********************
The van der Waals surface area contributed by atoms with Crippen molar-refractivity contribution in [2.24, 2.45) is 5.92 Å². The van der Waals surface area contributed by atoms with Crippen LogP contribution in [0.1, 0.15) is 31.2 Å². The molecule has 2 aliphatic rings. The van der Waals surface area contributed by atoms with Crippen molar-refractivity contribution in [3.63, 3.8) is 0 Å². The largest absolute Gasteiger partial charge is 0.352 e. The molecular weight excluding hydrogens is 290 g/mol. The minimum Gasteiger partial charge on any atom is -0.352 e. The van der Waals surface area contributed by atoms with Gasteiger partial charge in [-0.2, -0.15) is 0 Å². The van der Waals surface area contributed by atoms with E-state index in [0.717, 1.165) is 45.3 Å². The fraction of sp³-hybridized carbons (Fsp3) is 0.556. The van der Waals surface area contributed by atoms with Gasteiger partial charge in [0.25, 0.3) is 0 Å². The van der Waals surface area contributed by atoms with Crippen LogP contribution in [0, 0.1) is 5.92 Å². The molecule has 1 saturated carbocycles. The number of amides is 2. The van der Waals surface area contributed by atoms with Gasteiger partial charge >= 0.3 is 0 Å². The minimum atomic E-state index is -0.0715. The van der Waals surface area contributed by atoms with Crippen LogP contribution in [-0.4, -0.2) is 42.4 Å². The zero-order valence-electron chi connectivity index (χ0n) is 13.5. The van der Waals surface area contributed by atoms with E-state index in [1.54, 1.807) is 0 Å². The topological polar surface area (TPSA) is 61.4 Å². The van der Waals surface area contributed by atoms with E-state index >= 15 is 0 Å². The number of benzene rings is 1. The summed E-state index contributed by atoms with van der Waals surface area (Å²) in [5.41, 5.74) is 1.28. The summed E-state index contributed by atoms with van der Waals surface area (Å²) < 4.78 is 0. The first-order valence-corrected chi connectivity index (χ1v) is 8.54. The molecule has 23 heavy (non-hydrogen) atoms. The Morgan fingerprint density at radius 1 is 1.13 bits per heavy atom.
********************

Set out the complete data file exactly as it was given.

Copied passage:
The van der Waals surface area contributed by atoms with Crippen molar-refractivity contribution in [2.24, 2.45) is 5.92 Å². The van der Waals surface area contributed by atoms with Crippen LogP contribution in [0.1, 0.15) is 31.2 Å². The molecule has 2 aliphatic rings. The van der Waals surface area contributed by atoms with Crippen molar-refractivity contribution in [3.63, 3.8) is 0 Å². The largest absolute Gasteiger partial charge is 0.352 e. The molecular weight excluding hydrogens is 290 g/mol. The minimum Gasteiger partial charge on any atom is -0.352 e. The van der Waals surface area contributed by atoms with Gasteiger partial charge in [-0.2, -0.15) is 0 Å². The van der Waals surface area contributed by atoms with E-state index in [0.717, 1.165) is 45.3 Å². The fraction of sp³-hybridized carbons (Fsp3) is 0.556. The van der Waals surface area contributed by atoms with Gasteiger partial charge in [0.25, 0.3) is 0 Å². The van der Waals surface area contributed by atoms with Crippen LogP contribution in [0, 0.1) is 5.92 Å². The molecule has 1 saturated carbocycles. The number of amides is 2. The van der Waals surface area contributed by atoms with Gasteiger partial charge >= 0.3 is 0 Å². The minimum atomic E-state index is -0.0715. The van der Waals surface area contributed by atoms with Crippen LogP contribution in [-0.4, -0.2) is 42.4 Å². The zero-order valence-electron chi connectivity index (χ0n) is 13.5. The van der Waals surface area contributed by atoms with E-state index in [1.54, 1.807) is 0 Å². The topological polar surface area (TPSA) is 61.4 Å². The van der Waals surface area contributed by atoms with E-state index >= 15 is 0 Å². The number of benzene rings is 1. The summed E-state index contributed by atoms with van der Waals surface area (Å²) in [5.41, 5.74) is 1.28. The summed E-state index contributed by atoms with van der Waals surface area (Å²) < 4.78 is 0. The first-order valence-corrected chi connectivity index (χ1v) is 8.54. The molecule has 23 heavy (non-hydrogen) atoms. The Morgan fingerprint density at radius 1 is 1.13 bits per heavy atom.